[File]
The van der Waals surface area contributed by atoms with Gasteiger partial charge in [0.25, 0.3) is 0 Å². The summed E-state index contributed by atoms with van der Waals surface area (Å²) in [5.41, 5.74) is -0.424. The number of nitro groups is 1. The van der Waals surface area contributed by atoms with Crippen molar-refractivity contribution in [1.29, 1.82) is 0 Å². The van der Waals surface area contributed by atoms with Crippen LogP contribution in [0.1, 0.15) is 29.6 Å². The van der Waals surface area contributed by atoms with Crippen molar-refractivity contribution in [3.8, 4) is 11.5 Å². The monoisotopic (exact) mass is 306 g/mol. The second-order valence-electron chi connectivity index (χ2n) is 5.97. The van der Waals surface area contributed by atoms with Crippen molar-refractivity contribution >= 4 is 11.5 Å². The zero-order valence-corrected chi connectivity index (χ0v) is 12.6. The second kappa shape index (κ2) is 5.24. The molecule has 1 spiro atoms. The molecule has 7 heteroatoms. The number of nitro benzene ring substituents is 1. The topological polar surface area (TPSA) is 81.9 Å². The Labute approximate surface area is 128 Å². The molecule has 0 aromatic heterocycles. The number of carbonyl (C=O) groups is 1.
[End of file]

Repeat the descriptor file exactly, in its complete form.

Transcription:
The van der Waals surface area contributed by atoms with Gasteiger partial charge in [0.25, 0.3) is 0 Å². The summed E-state index contributed by atoms with van der Waals surface area (Å²) in [5.41, 5.74) is -0.424. The number of nitro groups is 1. The van der Waals surface area contributed by atoms with Crippen molar-refractivity contribution in [1.29, 1.82) is 0 Å². The van der Waals surface area contributed by atoms with Crippen LogP contribution in [0.1, 0.15) is 29.6 Å². The van der Waals surface area contributed by atoms with Crippen molar-refractivity contribution in [3.8, 4) is 11.5 Å². The monoisotopic (exact) mass is 306 g/mol. The second-order valence-electron chi connectivity index (χ2n) is 5.97. The van der Waals surface area contributed by atoms with Crippen molar-refractivity contribution >= 4 is 11.5 Å². The zero-order valence-corrected chi connectivity index (χ0v) is 12.6. The second kappa shape index (κ2) is 5.24. The molecule has 1 spiro atoms. The molecule has 7 heteroatoms. The number of nitro benzene ring substituents is 1. The topological polar surface area (TPSA) is 81.9 Å². The Labute approximate surface area is 128 Å². The molecule has 0 aromatic heterocycles. The number of carbonyl (C=O) groups is 1.